Using Chord Positions as a Springboard for Soloing
Over the last two columns, we’ve focused on applying various approaches to two-chord vamps for both rhythm guitar and soloing.
Many players have a difficult time breaking away from commonly used chord shapes when playing rhythm; in truth, moving to new areas of the fretboard for your rhythm parts will also inspire different melodic shapes. Let’s continue our look at a two-chord I-IV (one-to-four) vamp in the key of E, comprised of a repeating, two-bar E7-A7 progression.
Of the many songs built from I-IV progressions, the most common jam tunes are “Turn on Your Love Light,” originally cut by Bobby “Blue” Bland and famously covered by the Grateful Dead, as well as Traffic’s “Feeling Alright” and the Allman Brothers’ “Blue Sky.”
We began our investigation into playing an E7-A7 vamp, with accompanying solo lines, in fifth position and then moved the same approach down to second position. We’ll now do the same thing in seventh and ninth positions. The overall objective here is to become familiar with each fretboard area so that, ultimately, we can move freely from one position to another while playing rhythm and/or soloing, which will add variety to your musical options and performances.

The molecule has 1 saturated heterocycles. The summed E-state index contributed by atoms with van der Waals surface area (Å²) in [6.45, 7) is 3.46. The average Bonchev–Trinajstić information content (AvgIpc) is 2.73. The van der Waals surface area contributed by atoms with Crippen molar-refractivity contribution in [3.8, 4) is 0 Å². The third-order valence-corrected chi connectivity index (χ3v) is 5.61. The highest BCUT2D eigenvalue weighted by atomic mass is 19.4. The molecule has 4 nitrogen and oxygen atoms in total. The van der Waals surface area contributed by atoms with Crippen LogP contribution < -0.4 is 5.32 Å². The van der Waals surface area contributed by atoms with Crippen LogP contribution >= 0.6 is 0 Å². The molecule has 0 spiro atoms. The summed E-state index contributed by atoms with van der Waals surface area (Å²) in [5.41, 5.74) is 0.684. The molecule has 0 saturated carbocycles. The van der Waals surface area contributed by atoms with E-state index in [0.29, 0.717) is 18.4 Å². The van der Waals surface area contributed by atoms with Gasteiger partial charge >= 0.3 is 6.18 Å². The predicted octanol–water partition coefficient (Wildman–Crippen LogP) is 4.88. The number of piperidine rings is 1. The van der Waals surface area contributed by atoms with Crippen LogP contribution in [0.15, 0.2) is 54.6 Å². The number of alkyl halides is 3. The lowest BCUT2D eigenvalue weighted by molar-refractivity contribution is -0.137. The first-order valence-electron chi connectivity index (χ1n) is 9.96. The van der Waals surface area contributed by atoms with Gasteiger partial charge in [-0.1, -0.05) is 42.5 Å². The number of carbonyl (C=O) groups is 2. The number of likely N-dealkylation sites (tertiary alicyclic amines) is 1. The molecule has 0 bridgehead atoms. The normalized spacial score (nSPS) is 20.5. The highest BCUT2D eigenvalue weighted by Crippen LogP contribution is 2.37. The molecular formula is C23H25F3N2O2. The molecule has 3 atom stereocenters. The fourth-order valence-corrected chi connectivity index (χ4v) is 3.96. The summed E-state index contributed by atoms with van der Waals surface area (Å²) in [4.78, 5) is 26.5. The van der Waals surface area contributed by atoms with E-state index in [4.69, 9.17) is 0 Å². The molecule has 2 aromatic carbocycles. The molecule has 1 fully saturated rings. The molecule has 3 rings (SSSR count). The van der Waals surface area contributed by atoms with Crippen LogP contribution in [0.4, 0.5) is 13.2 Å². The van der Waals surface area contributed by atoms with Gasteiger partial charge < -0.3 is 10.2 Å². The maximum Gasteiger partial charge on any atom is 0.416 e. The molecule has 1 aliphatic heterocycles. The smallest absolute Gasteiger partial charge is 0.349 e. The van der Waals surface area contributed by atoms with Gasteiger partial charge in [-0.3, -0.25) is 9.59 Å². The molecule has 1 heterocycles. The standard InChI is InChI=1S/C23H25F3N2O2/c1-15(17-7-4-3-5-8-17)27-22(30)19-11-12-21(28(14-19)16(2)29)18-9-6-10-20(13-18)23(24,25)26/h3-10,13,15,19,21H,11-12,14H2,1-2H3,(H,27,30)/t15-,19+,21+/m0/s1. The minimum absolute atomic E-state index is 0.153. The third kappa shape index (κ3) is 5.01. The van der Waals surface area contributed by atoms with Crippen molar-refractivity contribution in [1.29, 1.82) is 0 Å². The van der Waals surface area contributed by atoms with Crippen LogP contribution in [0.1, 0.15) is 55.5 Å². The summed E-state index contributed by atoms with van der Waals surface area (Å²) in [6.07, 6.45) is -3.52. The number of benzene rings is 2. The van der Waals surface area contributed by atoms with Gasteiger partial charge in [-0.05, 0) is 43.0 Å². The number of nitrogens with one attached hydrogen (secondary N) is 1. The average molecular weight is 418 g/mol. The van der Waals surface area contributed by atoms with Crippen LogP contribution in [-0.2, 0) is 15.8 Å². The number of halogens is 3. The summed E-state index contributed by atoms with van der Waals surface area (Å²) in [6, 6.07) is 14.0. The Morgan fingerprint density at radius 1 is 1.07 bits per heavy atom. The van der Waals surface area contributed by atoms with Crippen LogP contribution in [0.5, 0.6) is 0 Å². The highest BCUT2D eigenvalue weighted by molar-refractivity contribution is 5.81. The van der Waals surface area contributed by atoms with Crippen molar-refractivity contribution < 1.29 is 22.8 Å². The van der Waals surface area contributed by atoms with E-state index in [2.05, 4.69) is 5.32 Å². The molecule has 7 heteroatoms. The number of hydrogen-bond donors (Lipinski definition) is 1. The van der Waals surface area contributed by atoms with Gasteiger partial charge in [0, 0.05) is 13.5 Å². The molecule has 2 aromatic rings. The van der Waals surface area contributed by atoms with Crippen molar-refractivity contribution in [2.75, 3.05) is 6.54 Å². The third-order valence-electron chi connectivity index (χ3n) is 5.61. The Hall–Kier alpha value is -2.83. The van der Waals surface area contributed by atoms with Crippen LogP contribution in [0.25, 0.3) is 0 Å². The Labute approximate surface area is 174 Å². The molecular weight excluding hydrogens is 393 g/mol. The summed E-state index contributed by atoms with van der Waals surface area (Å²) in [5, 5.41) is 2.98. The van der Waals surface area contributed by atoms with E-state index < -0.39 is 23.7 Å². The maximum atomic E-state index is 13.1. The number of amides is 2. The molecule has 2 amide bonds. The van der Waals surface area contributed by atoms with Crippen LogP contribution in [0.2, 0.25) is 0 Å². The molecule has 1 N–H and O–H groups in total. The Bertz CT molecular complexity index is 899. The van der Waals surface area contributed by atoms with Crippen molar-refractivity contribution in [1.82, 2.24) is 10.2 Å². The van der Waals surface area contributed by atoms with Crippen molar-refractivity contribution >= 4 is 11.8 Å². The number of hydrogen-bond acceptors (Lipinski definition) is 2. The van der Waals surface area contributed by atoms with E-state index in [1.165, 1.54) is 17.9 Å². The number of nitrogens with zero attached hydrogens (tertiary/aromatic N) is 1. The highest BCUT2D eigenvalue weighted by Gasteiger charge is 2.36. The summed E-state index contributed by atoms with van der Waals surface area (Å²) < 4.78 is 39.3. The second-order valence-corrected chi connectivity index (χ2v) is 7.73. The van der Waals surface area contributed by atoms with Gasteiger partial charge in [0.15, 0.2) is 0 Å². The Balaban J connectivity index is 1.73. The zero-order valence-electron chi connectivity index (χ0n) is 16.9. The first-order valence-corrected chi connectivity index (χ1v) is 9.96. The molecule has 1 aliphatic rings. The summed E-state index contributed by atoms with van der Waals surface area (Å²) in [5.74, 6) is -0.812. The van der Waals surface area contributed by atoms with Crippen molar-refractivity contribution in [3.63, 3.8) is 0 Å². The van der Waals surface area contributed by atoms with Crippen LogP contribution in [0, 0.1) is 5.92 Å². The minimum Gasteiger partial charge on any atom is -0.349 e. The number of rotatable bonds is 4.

FIGURE 1 illustrates a repeating E7-A7 rhythm part, as played in ninth and seventh positions. Notice that the open low E and A strings are conveniently used as the bass notes for the chords. Allowing the open string to ring with each chord will serve as a pedal tone when solo lines are added in the gaps between the chordal accents.
An effective scale to use for soloing over the dominant seventh-based progression in the key of E is the E blues scale (E G A Bb B D), shown in FIGURE 2 in seventh position, starting from A. Remember that the idea is to add the single-note phrases in the same position as the rhythm part you’re playing.
FIGURE 3 brings the major third, Gs, into the mix, which serves to strengthen the connection to the E7 chord while also presenting greater melodic variation, resulting in an ascending note pattern of A Bb B D E G G# A Bb B D; the descending pattern also places the G natural before the G# in order for the major third, G#, to take intervallic precedence.
We can expand our melodic terrain even further by additionally bringing in the sixth, C#, at the top of our hybrid scale, as illustrated in FIGURE 4, resulting in an ascending pattern of A Bb B D E G G# A Bb B C# D. Now let’s apply these patterns to single-note melodies: in FIGURES 5 and 6, I play an E7 chord at the beginning of each two-bar phrase, adding solo lines following the A7 chord in bars 2, 4, 6 and 8.
Once you have these licks down, try improvising your own original chord-and melody phrases using this same approach.